In the year 569, Leovigildo, King of the Visigoths, established his court in Toledo and in 589 it became the political and religious capital of Hispania, after the abandonment of Arianism and conversion to Catholicism by the Visigothic king Recaredo. During this period, the Councils of Toledo took place here. These were assemblies with ecclesiastical, political and legislative functions. Only a few material vestiges remain of this era, such as some ruins of chrismons, capitals and pilasters, together with some gold and silversmith work. These items are on display in the Museo de los Concilios y Cultura Visigótica (Museum of the Visigothic Councils and Culture), and others found in various parts of the city were later re-used and remain enbedded in walls and towers.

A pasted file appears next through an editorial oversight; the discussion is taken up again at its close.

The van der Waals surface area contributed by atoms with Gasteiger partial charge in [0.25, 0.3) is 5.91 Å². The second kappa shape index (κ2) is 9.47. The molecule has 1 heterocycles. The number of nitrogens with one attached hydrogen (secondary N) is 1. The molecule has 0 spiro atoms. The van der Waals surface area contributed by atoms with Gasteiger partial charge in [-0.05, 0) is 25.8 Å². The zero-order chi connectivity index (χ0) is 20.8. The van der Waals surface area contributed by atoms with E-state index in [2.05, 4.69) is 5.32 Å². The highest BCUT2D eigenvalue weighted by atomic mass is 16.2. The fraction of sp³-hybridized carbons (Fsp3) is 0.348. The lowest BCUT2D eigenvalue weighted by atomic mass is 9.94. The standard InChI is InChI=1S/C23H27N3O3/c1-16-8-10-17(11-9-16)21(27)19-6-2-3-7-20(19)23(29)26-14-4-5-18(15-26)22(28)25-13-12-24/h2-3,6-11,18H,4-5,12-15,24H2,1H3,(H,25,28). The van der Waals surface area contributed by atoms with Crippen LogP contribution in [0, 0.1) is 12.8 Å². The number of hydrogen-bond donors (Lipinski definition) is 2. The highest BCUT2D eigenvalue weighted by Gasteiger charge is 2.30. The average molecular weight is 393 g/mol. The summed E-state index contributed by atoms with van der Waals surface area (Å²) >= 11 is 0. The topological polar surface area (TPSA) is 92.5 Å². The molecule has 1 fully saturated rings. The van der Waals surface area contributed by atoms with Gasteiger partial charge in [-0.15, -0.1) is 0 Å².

Although dating from old, the Jewish presence was not pronounced until 712, the year in which the Moors conquered the city.

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